NEW YORK (
) -- The latest reads on inflation levels suggest that the Fed will likely sit tight.
The Department of Labor reported that June's consumer price index slipped 0.2%, after a 0.2% rise in May. The report is line with economists' estimates.
"Considering that QE2 was intended to alleviate deflationary pressures, the Fed must be thinking that its mission is accomplished," said Ward McCarthy, chief financial economist with Jefferies & Co.
The decline in overall prices was largely due to a drop in gas costs, which offset rising costs in food, health care, autos and clothing. Americans are expected to take comfort in the fact that the food index only climbed by 0.2%, the smallest rise this year.
While overall inflation saw an improvement, core inflation rose by 0.3%. That means Americans are still feeling some inflationary pressures outside of food and energy costs, especially given that May saw a similar uptick in the core reading.
The 0.3% climb in the core indicates there has been some "pass through" of higher energy costs to broader prices, explained Stuart Hoffman, chief economist with PNC Financial Services Group. But, Hoffman noted that one "certainly does not think deflation" with this gain and so the Fed's view will likely be to "hold steady." In short, "this doesn't really affect Fed policy," said Hoffman.
Economists are expected to keep a close watch on inflation as the slight improvement in overall consumer prices still does not reverse the 3.6% increase in the index seen over the last year.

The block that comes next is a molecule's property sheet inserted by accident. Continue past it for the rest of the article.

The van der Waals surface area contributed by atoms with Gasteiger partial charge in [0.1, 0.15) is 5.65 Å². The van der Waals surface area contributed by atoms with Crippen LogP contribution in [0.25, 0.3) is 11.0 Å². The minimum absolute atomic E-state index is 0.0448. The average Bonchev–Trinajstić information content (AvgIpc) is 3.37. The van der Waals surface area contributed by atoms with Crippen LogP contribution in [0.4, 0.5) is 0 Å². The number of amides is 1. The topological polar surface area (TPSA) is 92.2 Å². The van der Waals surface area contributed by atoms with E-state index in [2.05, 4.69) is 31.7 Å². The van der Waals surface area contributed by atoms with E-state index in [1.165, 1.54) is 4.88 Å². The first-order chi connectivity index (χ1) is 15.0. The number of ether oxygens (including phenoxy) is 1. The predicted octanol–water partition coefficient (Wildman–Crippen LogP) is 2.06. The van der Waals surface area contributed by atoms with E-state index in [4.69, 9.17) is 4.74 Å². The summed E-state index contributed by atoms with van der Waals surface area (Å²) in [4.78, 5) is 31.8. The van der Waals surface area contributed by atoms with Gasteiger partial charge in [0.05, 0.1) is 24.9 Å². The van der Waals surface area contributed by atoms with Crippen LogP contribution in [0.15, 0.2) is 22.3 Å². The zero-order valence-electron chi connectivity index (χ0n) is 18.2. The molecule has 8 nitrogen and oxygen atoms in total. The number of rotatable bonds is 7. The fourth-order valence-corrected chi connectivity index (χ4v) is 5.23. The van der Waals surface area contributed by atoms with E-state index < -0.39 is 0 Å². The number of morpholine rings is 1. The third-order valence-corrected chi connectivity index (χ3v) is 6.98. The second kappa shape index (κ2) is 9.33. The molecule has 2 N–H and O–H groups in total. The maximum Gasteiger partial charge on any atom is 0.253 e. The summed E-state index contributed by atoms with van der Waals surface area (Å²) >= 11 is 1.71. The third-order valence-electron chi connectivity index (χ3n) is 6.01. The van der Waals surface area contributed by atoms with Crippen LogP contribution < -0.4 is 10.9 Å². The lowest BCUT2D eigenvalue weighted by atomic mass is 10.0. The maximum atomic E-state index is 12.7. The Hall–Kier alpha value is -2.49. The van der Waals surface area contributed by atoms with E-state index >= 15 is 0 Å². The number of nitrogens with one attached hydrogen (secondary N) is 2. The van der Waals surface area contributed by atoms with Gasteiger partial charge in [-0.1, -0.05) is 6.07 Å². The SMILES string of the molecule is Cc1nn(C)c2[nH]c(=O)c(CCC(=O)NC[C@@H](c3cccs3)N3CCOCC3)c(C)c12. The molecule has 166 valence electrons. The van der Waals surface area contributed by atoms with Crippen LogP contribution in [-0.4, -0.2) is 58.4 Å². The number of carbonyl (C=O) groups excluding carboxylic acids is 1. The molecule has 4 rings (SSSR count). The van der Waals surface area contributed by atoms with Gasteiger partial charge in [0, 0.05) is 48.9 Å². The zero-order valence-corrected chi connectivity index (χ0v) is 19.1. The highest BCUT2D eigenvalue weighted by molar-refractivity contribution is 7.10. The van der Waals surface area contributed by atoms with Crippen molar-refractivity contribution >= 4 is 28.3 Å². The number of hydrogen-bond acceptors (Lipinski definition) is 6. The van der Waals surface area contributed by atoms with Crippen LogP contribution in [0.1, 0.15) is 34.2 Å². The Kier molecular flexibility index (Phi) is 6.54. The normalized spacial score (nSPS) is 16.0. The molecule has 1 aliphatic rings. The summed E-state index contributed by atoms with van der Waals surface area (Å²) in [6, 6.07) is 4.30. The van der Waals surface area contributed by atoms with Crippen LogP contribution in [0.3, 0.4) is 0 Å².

Federal Reserve Bank of New York
reported this morning that manufacturing activity in the New York region eased slightly to negative 3.76 in July. That follows a surprising plunge to negative 7.8 in June.
The consensus estimate was for the index to stay unchanged, while economists polled by Briefing.com projected a one point improvement.
The New York manufacturing activity index plunged from an April reading of 22, spurring fears that the economic recovery was faltering. Those concerns increased after Philadelphia also reported a falloff in its regional manufacturing activity for June. A pickup in the auto industry helped boost the latest reading on overall manufacturing activity in the U.S. for June, raising hopes that regional activity on the east coast would begin to pick up too.
-- Written by Chao Deng in New York.
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